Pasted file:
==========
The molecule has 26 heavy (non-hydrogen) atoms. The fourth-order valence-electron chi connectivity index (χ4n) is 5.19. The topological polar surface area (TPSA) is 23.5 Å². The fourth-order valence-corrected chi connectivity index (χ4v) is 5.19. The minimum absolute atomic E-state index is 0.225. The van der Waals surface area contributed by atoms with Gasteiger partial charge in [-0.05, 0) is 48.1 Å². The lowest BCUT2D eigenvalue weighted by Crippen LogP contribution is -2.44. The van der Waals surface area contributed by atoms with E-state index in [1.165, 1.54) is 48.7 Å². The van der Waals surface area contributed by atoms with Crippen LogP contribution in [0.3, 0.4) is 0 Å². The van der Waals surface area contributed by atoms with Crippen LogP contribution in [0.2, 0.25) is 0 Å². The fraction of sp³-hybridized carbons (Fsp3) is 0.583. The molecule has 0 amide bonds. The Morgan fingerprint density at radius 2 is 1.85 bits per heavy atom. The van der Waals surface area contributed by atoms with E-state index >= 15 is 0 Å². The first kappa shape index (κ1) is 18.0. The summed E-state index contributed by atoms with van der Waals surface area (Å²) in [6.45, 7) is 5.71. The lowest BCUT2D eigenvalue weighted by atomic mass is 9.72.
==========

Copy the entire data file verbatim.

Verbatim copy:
The molecule has 26 heavy (non-hydrogen) atoms. The fourth-order valence-electron chi connectivity index (χ4n) is 5.19. The topological polar surface area (TPSA) is 23.5 Å². The fourth-order valence-corrected chi connectivity index (χ4v) is 5.19. The minimum absolute atomic E-state index is 0.225. The van der Waals surface area contributed by atoms with Gasteiger partial charge in [-0.05, 0) is 48.1 Å². The lowest BCUT2D eigenvalue weighted by Crippen LogP contribution is -2.44. The van der Waals surface area contributed by atoms with E-state index in [1.165, 1.54) is 48.7 Å². The van der Waals surface area contributed by atoms with Crippen LogP contribution in [0.3, 0.4) is 0 Å². The van der Waals surface area contributed by atoms with Crippen LogP contribution in [0.2, 0.25) is 0 Å². The fraction of sp³-hybridized carbons (Fsp3) is 0.583. The molecule has 0 amide bonds. The Morgan fingerprint density at radius 2 is 1.85 bits per heavy atom. The van der Waals surface area contributed by atoms with E-state index >= 15 is 0 Å². The first kappa shape index (κ1) is 18.0. The summed E-state index contributed by atoms with van der Waals surface area (Å²) in [6.45, 7) is 5.71. The lowest BCUT2D eigenvalue weighted by atomic mass is 9.72.